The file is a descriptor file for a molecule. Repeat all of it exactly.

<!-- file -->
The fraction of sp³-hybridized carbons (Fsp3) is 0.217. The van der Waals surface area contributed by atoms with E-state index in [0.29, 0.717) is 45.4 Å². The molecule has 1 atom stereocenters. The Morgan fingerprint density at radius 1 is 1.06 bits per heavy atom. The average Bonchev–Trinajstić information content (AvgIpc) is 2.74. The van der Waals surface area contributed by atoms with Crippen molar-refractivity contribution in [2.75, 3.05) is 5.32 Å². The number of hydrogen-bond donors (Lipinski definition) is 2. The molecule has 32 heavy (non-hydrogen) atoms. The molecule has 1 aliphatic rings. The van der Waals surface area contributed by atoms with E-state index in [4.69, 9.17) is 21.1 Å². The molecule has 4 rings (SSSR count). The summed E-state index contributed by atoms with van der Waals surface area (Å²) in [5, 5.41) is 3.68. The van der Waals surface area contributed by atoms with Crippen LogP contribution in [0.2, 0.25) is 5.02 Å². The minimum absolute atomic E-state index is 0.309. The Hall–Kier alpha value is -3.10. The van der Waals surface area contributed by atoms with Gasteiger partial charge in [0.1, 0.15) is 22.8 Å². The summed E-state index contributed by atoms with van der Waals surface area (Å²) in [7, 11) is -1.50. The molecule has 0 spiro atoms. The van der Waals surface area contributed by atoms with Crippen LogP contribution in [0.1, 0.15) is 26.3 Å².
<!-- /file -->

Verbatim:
The fraction of sp³-hybridized carbons (Fsp3) is 0.217. The van der Waals surface area contributed by atoms with E-state index in [0.29, 0.717) is 45.4 Å². The molecule has 1 atom stereocenters. The Morgan fingerprint density at radius 1 is 1.06 bits per heavy atom. The average Bonchev–Trinajstić information content (AvgIpc) is 2.74. The van der Waals surface area contributed by atoms with Crippen molar-refractivity contribution in [2.75, 3.05) is 5.32 Å². The number of hydrogen-bond donors (Lipinski definition) is 2. The molecule has 32 heavy (non-hydrogen) atoms. The molecule has 1 aliphatic rings. The van der Waals surface area contributed by atoms with E-state index in [4.69, 9.17) is 21.1 Å². The molecule has 4 rings (SSSR count). The summed E-state index contributed by atoms with van der Waals surface area (Å²) in [5, 5.41) is 3.68. The van der Waals surface area contributed by atoms with Crippen LogP contribution in [0.2, 0.25) is 5.02 Å². The minimum absolute atomic E-state index is 0.309. The Hall–Kier alpha value is -3.10. The van der Waals surface area contributed by atoms with Gasteiger partial charge in [0.1, 0.15) is 22.8 Å². The summed E-state index contributed by atoms with van der Waals surface area (Å²) in [7, 11) is -1.50. The molecule has 0 spiro atoms. The van der Waals surface area contributed by atoms with Crippen LogP contribution in [0.1, 0.15) is 26.3 Å².